First and fastest: How Olympic gold medalist Erin Jackson is impacting the local roller sports community

For the 37.04 seconds it took Erin Jackson to slide across the ice, some held their breath while others cheered. Either way, the local roller sports community rooted wholeheartedly for their Marion County mentor halfway around the world.

She delivered.

The 29-year-old from Ocala made history as a first black woman to win an individual medal in speed skating after finishing first in the 500 meters.

Before Jackson was a blade champion, she excelled on the wheels. Because inline skating is not offered at the Olympic level, some skaters switch to ice to achieve their Olympic aspirations.

Jackson was one of three Ocala speed skaters competing in Beijing whose journey began with competitive inline skating coach Renee Hildebrand. With its three former medal-winning athletes, Hildebrand, 59, hopes their success will boost interest in the online racing team Ocala Speed ​​which she coaches with Richard “Spanky” Hawkins.

“Everyone is excited about speed skating right now, and hopefully we can use that to get people into the rink,” she said.

Ocala Speed ​​is a young team with most skaters under the age of 14. Hildebrand says the goal of the program is to build the sport from the bottom up. She believes that as inline skating gains traction, more Olympic speed skaters will emerge.

Chad Ankney typically spends five to six days a week watching his 13-year-old son, Brady, train. He said most kids dream of the ice, but strive to make the world junior and senior team online first. When skaters are looking to take the next step, they tend to switch from ice to speed skating.

When he sees his son explode in the turn, Ankney reflects on how the three Ocala Olympians, who used to skate on the same rinks under the same training as his son, impact local skaters .

“They all know they started here,” he said. “They all know they started at the rink.”

Brady Ankney (in blue) skating a practice lap at Brick City Adventure Park in Ocala. Every Saturday there is an outdoor practice where skaters from across the state are invited to practice. Hildebrand hopes this will build the sport. (Ashley Hearn/WUFT News)

Leona Newman, 12, started skating with Ocala Speed ​​five years ago. For her, it’s inspiring to watch Jackson peak as an inline skater and then grow as an ice racer.

Newman had been roller skating for about a year when Jackson qualified for the PyeongChang 2018 Winter Olympics just four months after swapping wheels for blades.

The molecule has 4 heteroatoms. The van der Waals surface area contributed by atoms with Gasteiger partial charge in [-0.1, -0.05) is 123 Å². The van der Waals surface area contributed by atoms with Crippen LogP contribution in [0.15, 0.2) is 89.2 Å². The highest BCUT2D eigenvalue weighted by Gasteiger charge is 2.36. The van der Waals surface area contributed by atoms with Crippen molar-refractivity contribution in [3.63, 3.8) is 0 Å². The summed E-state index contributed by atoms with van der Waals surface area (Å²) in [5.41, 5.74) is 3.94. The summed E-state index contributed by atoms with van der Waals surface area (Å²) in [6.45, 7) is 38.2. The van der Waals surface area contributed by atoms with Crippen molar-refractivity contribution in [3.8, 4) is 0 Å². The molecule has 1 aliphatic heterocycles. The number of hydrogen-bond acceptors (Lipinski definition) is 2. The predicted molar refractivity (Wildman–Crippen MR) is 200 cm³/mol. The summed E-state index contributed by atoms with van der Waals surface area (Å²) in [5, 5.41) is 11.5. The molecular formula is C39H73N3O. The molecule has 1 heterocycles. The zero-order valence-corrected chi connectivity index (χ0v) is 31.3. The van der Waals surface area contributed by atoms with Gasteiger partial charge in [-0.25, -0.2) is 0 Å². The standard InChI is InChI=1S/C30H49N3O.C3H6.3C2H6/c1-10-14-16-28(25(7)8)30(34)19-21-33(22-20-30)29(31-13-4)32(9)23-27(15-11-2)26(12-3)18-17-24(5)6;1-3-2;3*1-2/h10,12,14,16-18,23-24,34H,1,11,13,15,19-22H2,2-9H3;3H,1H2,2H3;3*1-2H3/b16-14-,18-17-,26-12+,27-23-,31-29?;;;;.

Jackson’s Olympic career took off and Newman was there from the start.

The aura of athleticism and poise that Jackson displays on the ice fills Newman with hope that she, too, will one day step onto the podium.

“If I follow in her footsteps, I think I can get to where she is,” Newman said.

Roller skating isn’t the only roller sport that Jackson is passionate about. Now known around the world for her dominance on the ice, Jacksonville Roller Derby league members like Melanie Devlin admired her long before her triumph in Beijing.

“Every time I see a story about how cool she is, I’m like, ‘Yeah, that’s right! She totally is, and now the world knows it too,” Devlin said.

Devlin, 38, lives in Gainesville and loves the carpool rides she shared with Jackson when they were teammates on the New Jax City Rollers. She said Jackson never made much of her accomplishments. One day she would win online competitions on the world stage. The next day, she would take her turn to go to roller derby practice.

Devlin remembers getting into Jackson’s car only to sit on something hard. It was a medal, a testament to how Jackson worked to balance his busy, successful career with a fun, cross-training outlet.

She said Jackson humbly apologized and told her to throw him behind his back.

Stephanie Bratz with Erin Jackson, whom she only calls “Baybee”. The nickname was given to Jackson during her first season on the New Jax City Rollers as she was one of the youngest skaters on the team. (Photo courtesy of Stephanie Bratz)

Even though Jackson won a medal in an individual sport, she and other members of Ocala’s speed skating community still work as a team. Marion County speed skater and friend Brittany Bowe, 33, sacrificed his place in the 500-meter race after Jackson slipped at the Olympic trials.

Bowe was able to regain his spot after opening another, but his act of kindness was a fundamental part of Jackson’s gold medal effort.

Both skaters now return home as decorated Olympians.

(Embed Stacy Revere/Getty Images photo by Brittany Bowe and Erin Jackson)

Jackson is an Olympian, jammer, trailblazer, record holder and a learned. But overall, she’s a role model. And for her, this is the most important.

“If I can impact one little girl’s dream, then that’s even better than gold for me,” Jackson wrote on Twitter.

Back on the Ocala rink, she succeeded.

“I feel like anything is really possible now, especially because she won the gold medal,” Newman said. “It’s going to make me want to push even harder than I’ve been pushing just to be able to pursue this dream.”

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